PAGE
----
Interview with Curriculum Specialist and OSF Lead Teaching Artist Kirsten Giroux
K. Gosnell – So, Kirsten, this past January you and our Director of Education, Joan Langley, traveled to UC Davis for a teachers’ workshop. Can you tell me a little bit about that weekend?
K. Giroux – This is the second year that a group of professional educators from theater organizations across the United States and from Shakespeare’s Globe in London have gathered to share active and playful approaches to teaching Shakespeare. Elementary teachers through junior college professors joined us in learning new methods of teaching Shakespeare’s plays to their students.
K. Gosnell – Who were some of the presenters?
K. Giroux – The various presenters and their organizations included: Kevin Costa from The Chesapeake Shakespeare Company, Michael LaMonico from Folger Education, Rebecca J. Ennals from San Francisco Shakespeare, Patrick Spottiswoode and Philip Cumbus from Shakespeare’s Globe Theatre, Sarah Enloe from American Shakespeare Center and, of course, Joan and me from the Oregon Shakespeare Festival.
K. Gosnell – This sounds like an amazing opportunity for teachers. Who made all of this possible?
K. Giroux – It was presented by the UC Davis School of Education and the Robert Mondavi Center for the Performing Arts at UC Davis in association with Globe Education (Shakespeare’s Globe, London) and the Shakespeare Theatre Association.
K. Gosnell – How long have you been doing this work?
K. Giroux – I joined OSF as a member of the acting company about 19 years ago and in 2000 I made the transition to being a full time teaching artist.
K. Gosnell – What do you do in your current your role as Curriculum Specialist and Resident Teaching Artist?
K. Giroux – I work with a team of other resident teaching artists, and we develop curriculum which supports the work on our stages. This means that most of our work (our study guides, Prologues, workshops and other offerings) are designed for the students, teachers and other regular playgoers who attend plays here at the Festival. I also do a lot of teaching and teacher training both here and on the road.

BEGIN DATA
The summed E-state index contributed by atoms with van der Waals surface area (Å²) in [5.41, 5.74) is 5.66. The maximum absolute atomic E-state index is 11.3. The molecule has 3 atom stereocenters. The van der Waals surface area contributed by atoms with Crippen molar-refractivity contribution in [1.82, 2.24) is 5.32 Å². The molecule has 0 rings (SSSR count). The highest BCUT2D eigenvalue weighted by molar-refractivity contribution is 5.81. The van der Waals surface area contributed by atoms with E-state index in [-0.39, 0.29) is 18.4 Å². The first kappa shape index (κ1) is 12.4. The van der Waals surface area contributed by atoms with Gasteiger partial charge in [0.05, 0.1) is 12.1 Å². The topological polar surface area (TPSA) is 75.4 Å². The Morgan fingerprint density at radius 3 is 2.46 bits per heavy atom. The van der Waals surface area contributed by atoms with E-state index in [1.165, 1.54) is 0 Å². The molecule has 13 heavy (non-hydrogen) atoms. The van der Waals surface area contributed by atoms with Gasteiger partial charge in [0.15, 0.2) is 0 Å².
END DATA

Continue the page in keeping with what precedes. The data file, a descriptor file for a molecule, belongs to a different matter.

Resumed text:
K. Gosnell – What is your favorite part about what you do?
K. Giroux – I love developing the curriculum. It’s very creative work.
K. Gosnell – What’s your next project?
K. Giroux – Joan and I will be leading a class called “Inside Shakespeare: The Taming of the Shrew and King Lear” during the first weekend in March. This class is designed for teachers who are bringing their students to see either The Taming of the Shrew and/or King Lear.
K. Gosnell – Sounds like a very full weekend.
K. Giroux – It will be. Teachers will come to the class and essentially play the role of ‘student’ for the weekend as they explore these two plays with us. They will get a chance to see performances of Shrew and Lear, and they will go home with a notebook full of exercises that they can use in their classrooms while preparing their students to come to OSF to see the plays themselves. The notebooks are very user-friendly; they have worksheets that teachers can simply remove, make copies of and hand out in class. The materials that the teachers share with their students are the exact same exercises that we review with them over the course of the “Inside Shakespeare” weekend. I’m really looking forward to it – especially the chance to review and teach two very different Shakespeare plays.
K. Gosnell – Thank you for your time, Kirsten, and for sharing!